Advertisement

loader

Talk

Advanced search

Aibu or is it hormones?

(9 Posts)
Italwaysworksitselfout Tue 28-Feb-17 13:09:26

My dsis is a bit on the insecure side and has to be included in every little detail of everybody's life or she becomes huffy and distant. She needs to be involved in every situation including my friendships or family relations. E.g If we invite dm, df and pils for dinner, you can guarantee she will turn up at the door (empty handed) on the pretence of 'just dropping in' and be the last to leave.
The problem is I'm pregnant with my 4th baby and she has announced she has put her holidays in at work to help me out when the baby comes. The thought fills me with dread. I can only take her in little dozes as she is very needy and has a habit of overstaying her welcome. Dh thinks Im overreacting but I'm getting really anxious about it. I really don't need the help as dh is taking 4 weeks off.
She has already shown her displeasure at my friend getting us the baby item that she wanted to get us and then saying as my sis she should get priority in picking the presents. I'm just grateful that people want to get us presents for the baby!!!! She has now stopped contact with us as she feels 'left out' and not part of our family because I did not let her know how a 5 min routine appointment with the midwife went.

Aibu in not pandering to her needs or are my hormones making the situation worse than what it is?

WhereYouLeftIt Tue 28-Feb-17 13:25:57

"My dsis is a bit on the insecure side and has to be included in every little detail of everybody's life or she becomes huffy and distant."
I would welcome her being huffy and distant, personally.

This has nothing to do with your hormones and everything to do with your sister being a rude overbearing pain in the arse. I absolutely do not see this as a sign of insecurity. (Where did you get that idea from, BTW?) She is not the boss of you, she gets no say WHATSOEVER in your life.

You need to woman up. Had she turned up at my door to a dinner she had not been invited to, I would have told her 'oh dear, not convenient right now, byeee' and shut the door on her. She didn't overstay her welcome - she wasn't actually welcome at all.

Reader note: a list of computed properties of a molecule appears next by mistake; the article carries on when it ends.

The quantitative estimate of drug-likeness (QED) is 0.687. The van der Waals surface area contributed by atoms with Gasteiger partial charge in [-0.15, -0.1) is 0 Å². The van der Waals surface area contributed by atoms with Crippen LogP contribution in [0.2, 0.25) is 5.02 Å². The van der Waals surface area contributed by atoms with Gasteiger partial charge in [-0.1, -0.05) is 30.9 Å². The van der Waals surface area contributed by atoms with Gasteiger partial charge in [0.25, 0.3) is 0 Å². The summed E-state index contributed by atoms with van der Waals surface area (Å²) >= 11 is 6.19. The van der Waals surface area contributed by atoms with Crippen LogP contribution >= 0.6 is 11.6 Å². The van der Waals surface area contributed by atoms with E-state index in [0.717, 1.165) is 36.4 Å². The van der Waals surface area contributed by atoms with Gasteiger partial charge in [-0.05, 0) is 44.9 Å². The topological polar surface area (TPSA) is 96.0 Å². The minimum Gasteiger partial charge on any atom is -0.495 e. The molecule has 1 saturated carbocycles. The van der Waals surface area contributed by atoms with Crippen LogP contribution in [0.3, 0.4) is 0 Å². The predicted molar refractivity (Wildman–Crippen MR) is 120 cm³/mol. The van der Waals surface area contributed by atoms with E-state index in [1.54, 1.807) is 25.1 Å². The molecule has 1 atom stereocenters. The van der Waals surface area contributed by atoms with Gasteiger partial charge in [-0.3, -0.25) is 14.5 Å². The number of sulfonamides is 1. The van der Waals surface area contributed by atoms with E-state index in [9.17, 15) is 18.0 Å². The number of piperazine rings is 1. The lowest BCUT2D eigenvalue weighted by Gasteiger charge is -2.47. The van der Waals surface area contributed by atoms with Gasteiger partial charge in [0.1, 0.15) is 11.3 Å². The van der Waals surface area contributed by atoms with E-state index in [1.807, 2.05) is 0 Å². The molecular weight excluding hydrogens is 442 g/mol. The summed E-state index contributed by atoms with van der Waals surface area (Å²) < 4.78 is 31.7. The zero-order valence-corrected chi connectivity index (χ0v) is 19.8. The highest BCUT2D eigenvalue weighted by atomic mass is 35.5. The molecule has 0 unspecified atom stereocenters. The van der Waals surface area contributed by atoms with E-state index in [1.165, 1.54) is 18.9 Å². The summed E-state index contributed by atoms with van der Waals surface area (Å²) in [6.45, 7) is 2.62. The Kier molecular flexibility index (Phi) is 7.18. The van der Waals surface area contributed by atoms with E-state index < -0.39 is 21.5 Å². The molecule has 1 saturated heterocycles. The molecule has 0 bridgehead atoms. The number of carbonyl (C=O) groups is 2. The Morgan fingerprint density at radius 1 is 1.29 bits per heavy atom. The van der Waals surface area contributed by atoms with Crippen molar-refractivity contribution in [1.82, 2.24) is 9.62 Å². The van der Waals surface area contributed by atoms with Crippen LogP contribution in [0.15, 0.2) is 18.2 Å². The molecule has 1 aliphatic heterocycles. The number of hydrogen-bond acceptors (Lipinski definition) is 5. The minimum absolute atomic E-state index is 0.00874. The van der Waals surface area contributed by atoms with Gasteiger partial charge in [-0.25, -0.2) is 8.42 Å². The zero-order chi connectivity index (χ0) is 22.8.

And you need to make it absolutely clear that she can rearrange her holidays because you do not need her to help you out. It is your pregnancy, your baby, your home, your life and she can just butt the fuck out of it. All of it. With luck she'll go into a major huff and leave you alone. (Thinking that she's punishing you, but really - not.)

You are not overreacting. She needs to be told to fuck off and stop acting like you're her minion.

tinglyfing Tue 28-Feb-17 13:33:24

Does she not have her own family?

IamFriedSpam Tue 28-Feb-17 13:37:28

She does sound quite manipulative and controlling, is this all just down to insecurity? Either way I would be gentle but firm, you don't need help just then and while she'll of course be welcome to come and visit the new baby you're going to want lots of time with just your nuclear family to incorporate the new baby.

JustSpeakSense Tue 28-Feb-17 13:37:49

Does she have her own children?

I would keep a little distance tbh, and if she sulks and gets huffy just enjoy the break, she's going to have to learn this pregnancy is yours and not hers.

Italwaysworksitselfout Tue 28-Feb-17 13:51:58

She has a dd who's life she tries to control to the point that dn will come to us for respite. She is at college and doing really well but dsis is constantly on at her for being out with friends, studying at the library or working and not being at home. Dn can be a diva and high maintenance but she has learned from the best 😆

Whereyouleftit I have told her to fuk off and grow up but she always comes back 😕 I love her, she's my sis but there is only so much I can take. Dm has not seen her since New Year because she told her to stop meddling in other people's business. Sis' dp always sticks up for her too insisting she means well and just wants to be included.

WhereYouLeftIt Tue 28-Feb-17 14:00:44

"Sis' dp always sticks up for her too insisting she means well and just wants to be included."
Well he can fuck off too. Does he 'insist' because he's an enabler reinforcing her behaviour, or because if she's bugging you he's getting some respite? So what if she wants to be included? It is for YOU to decide who you WANT to include, if anyone. And right now, you don't want to include anyone.

Treat her like a toddler. Consistency and firmness. Decide your boundaries and hold to them. And your boundary is, that she is not going to be helping you in the first weeks, your husband is. And repeat. And repeat.

Oh, and put a chain on the door. Front and back.

TheOnlyLivingBoyinNewCork Tue 28-Feb-17 14:31:35

I loathe the constant excuse of "hormones" for anything on here. It doesn't even mean anything!

Anyway, if you don't want her there, tell her so. Her huffiness is not your problem. Stop enabling her behaviour and you might see a change in it.

justilou Wed 01-Mar-17 00:02:20

You need to tell her that part of being an adult is that respecting other people people's wishes and needs may be very different to your on, and accepting responsibility for decisions you've made - especially in regards to the wishes and needs of the other person.

Join the discussion

Join the discussion

Registering is free, easy, and means you can join in the discussion, get discounts, win prizes and lots more.

Register now